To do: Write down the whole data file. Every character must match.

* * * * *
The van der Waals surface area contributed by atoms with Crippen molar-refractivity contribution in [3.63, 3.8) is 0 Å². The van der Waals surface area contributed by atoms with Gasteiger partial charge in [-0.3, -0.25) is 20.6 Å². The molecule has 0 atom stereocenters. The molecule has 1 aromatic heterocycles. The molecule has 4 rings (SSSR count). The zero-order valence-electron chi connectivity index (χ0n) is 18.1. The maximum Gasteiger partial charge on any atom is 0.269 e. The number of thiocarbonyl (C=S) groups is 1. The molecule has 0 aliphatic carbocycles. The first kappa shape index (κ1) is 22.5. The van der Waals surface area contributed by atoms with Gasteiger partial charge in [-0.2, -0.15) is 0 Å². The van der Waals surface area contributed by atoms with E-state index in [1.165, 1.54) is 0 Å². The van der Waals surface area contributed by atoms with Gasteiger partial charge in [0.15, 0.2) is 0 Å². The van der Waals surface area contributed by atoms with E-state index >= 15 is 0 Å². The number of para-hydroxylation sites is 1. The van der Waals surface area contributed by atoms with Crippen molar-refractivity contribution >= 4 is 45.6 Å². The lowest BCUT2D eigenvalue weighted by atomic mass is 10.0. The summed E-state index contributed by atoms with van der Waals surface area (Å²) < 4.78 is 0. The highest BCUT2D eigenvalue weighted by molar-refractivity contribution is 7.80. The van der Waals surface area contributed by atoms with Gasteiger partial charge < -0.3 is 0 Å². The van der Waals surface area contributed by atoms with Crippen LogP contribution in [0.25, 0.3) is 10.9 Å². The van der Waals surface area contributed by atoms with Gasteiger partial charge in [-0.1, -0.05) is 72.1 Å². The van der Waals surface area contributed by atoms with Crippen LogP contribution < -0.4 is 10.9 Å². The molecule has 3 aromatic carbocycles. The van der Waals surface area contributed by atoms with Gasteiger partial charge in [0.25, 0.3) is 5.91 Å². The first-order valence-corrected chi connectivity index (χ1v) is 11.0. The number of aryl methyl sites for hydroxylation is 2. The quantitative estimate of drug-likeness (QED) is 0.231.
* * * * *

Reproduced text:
The van der Waals surface area contributed by atoms with Crippen molar-refractivity contribution in [3.63, 3.8) is 0 Å². The van der Waals surface area contributed by atoms with Gasteiger partial charge in [-0.3, -0.25) is 20.6 Å². The molecule has 0 atom stereocenters. The molecule has 1 aromatic heterocycles. The molecule has 4 rings (SSSR count). The zero-order valence-electron chi connectivity index (χ0n) is 18.1. The maximum Gasteiger partial charge on any atom is 0.269 e. The number of thiocarbonyl (C=S) groups is 1. The molecule has 0 aliphatic carbocycles. The first kappa shape index (κ1) is 22.5. The van der Waals surface area contributed by atoms with Gasteiger partial charge in [-0.2, -0.15) is 0 Å². The van der Waals surface area contributed by atoms with E-state index in [1.165, 1.54) is 0 Å². The van der Waals surface area contributed by atoms with Gasteiger partial charge in [0.15, 0.2) is 0 Å². The van der Waals surface area contributed by atoms with E-state index >= 15 is 0 Å². The number of para-hydroxylation sites is 1. The van der Waals surface area contributed by atoms with Crippen molar-refractivity contribution >= 4 is 45.6 Å². The lowest BCUT2D eigenvalue weighted by atomic mass is 10.0. The summed E-state index contributed by atoms with van der Waals surface area (Å²) < 4.78 is 0. The highest BCUT2D eigenvalue weighted by molar-refractivity contribution is 7.80. The van der Waals surface area contributed by atoms with Gasteiger partial charge < -0.3 is 0 Å². The van der Waals surface area contributed by atoms with Crippen LogP contribution in [0.25, 0.3) is 10.9 Å². The van der Waals surface area contributed by atoms with Gasteiger partial charge in [-0.1, -0.05) is 72.1 Å². The van der Waals surface area contributed by atoms with Crippen LogP contribution < -0.4 is 10.9 Å². The molecule has 3 aromatic carbocycles. The van der Waals surface area contributed by atoms with Gasteiger partial charge in [0.25, 0.3) is 5.91 Å². The first-order valence-corrected chi connectivity index (χ1v) is 11.0. The number of aryl methyl sites for hydroxylation is 2. The quantitative estimate of drug-likeness (QED) is 0.231.